Formal language (XML?) for practice and experience?

anti anti camper, modified 8 Years ago.

Formal language (XML?) for practice and experience?

Posts: 23 Join Date: 10/15/12 Recent Posts
It seems clear that the world of contemplative practice and experience is burdened by ambiguities and disagreements that could be addressed by a rigorous phenomenology. Ingram's talk at the Buddhist Geeks conference, "It's a Jungle In There", suggests a research program in this direction.

I was wondering if developing formal languages for both contemplative practices and contemplative experiences, perhaps based on XML or something similar, might lay the foundations for such a rigorous phenomenology? This might also be a first step towards a comprehensive database for subjective experience.

aac
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tom moylan, modified 8 Years ago.

RE: Formal language (XML?) for practice and experience?

Posts: 896 Join Date: 3/7/11 Recent Posts
howdy,
seems to be a nice tie-in to this post

cheers
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Rick M, modified 8 Years ago.

RE: Formal language (XML?) for practice and experience?

Posts: 100 Join Date: 1/1/13 Recent Posts
Finally something I can comment on a bit. You may not be aware that the term "formal language" will have very specific denotations for a computer scientist (where it means something that has a grammar associated with it like a computer language), which I don't think what you had in mind, since you mentioned XML.

XML is only formal to the extent that it has a Schema or a DTD associated with it. To be honest, I heard a lot about DTDs 10 years ago when XMLs were a newer topic, but less so recently, when lighter-weight specifications like YAML or JSON have dominated.

I'm a big Json fan. There are parsers in most programming languages. I use python for most of my work, and json specifications are almost equivalent to python dictionaries.

Sorry for the long digression. Here's the point. Language specifications, parsers, xmls, etc., all distract you from what you want, which is a description of whatever it is you want to exchange or archive. If you can tell me what information is important to you, I might be able to give you an idea how to make a simple json for it.
anti anti camper, modified 8 Years ago.

RE: Formal language (XML?) for practice and experience?

Posts: 23 Join Date: 10/15/12 Recent Posts
Rick, I completely agree. XML is not truly formal but it is as formal as most folks will get. I'm a mathematician/computer scientist also. Python is great, JSON looks good, and I'm not bound to any implementation details. The key is to capture, in full descriptive accuracy, the domains of contemplative practice and experience. I don't have specifics beyond this and am really just throwing out the idea for comment.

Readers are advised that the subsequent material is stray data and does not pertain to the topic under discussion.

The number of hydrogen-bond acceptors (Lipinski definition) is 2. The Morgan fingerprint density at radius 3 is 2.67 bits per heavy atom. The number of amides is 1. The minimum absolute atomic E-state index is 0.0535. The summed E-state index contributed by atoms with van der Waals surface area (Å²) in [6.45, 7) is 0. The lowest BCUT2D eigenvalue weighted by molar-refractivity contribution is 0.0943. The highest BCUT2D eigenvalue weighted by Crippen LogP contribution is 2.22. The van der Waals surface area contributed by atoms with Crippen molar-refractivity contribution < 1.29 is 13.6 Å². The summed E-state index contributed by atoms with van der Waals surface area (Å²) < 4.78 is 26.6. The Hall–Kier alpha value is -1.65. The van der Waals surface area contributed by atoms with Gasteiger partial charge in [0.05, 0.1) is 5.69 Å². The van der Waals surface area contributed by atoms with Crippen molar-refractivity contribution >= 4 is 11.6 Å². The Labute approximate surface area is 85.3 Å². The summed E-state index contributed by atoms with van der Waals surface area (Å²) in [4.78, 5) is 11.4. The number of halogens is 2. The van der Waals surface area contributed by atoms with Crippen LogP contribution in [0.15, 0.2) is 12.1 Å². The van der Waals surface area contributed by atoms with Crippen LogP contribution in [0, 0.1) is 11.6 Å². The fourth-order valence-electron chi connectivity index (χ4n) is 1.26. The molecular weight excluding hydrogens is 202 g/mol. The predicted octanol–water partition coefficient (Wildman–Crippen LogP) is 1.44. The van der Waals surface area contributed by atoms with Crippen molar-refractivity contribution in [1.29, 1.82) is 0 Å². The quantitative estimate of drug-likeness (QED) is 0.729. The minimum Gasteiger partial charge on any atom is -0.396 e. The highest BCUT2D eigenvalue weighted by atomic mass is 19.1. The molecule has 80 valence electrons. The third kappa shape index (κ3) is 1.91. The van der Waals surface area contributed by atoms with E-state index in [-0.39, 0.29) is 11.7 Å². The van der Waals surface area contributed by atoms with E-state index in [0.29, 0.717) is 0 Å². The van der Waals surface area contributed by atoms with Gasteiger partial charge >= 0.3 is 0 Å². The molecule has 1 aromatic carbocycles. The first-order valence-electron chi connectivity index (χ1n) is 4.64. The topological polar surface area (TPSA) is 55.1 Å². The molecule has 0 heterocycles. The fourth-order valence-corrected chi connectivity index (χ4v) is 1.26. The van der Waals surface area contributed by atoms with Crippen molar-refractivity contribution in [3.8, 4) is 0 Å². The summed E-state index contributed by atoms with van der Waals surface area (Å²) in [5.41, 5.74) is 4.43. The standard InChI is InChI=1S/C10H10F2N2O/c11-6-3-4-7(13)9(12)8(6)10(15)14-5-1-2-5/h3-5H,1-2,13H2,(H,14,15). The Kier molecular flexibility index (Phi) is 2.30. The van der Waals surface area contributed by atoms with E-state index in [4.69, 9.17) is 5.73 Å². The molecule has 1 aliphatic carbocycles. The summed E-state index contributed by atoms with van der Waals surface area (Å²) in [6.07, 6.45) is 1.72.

aac
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Beoman Claudiu Dragon Emu Fire Golem, modified 8 Years ago.

RE: Formal language (XML?) for practice and experience?

Posts: 2198 Join Date: 10/27/10 Recent Posts
XML would just define how to structure some data. JSON likewise is just a way to serialize data. Maybe you're looking for something like Lojban, a language designed to have no syntactical ambiguities? From their main site:

Lojban has a number of features which make it unique:
  • Lojban is designed to be used by people in communication with each other, and possibly in the future with computers.
  • Lojban is designed to be culturally neutral.
  • Lojban has an unambiguous grammar, which is based on the principles of logic.
  • Lojban has phonetic spelling, and unambiguous resolution of sounds into words.
  • Lojban is simple compared to natural languages; it is easy to learn.
  • Lojban's 1300 root words can be easily combined to form a vocabulary of millions of words.
  • Lojban is regular; the rules of the language are without exception.
  • Lojban attempts to remove restrictions on creative and clear thought and communication.
  • Lojban has a variety of uses, ranging from the creative to the scientific, from the theoretical to the practical.
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Isaac Lewis, modified 8 Years ago.

RE: Formal language (XML?) for practice and experience?

Posts: 15 Join Date: 3/6/13 Recent Posts
(Heh, I just signed up and this is my first post, surprised to find other programmers here).

Yes, XML and JSON are not really helpful here. Lojban would help maybe, but I think you could just as well tackle the same problem in English - the actual challenge is finding *unambiguous* definitions for everything. That would probably involve creating a set of new terms for meditation-related words that currently have multiple meanings.

Actually, as far as I know, Lojban only solves the problem of grammatical ambiguity, not semantic ambiguity. So you'd still have the problem of vaguely-defined terms.
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Nick W (aka Bagpuss), modified 8 Years ago.

RE: Formal language (XML?) for practice and experience?

Posts: 704 Join Date: 11/2/11 Recent Posts
<ArisingAndPassing>
<Wheeeeeee... />
</ArisingAndPassing>
<DarkNight>
<Arrrrrrrrghhhhhhh! />
<Nnnnggggggg! />
</DarkNight>
<Equanimity>
<Eh? />
</Equanimity>
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Martin M, modified 8 Years ago.

RE: Formal language (XML?) for practice and experience?

Posts: 91 Join Date: 9/3/09 Recent Posts
haha the beauty of reading xml documents... emoticon
well, I guess at least you could just collapse that dark night tag heh? ;)

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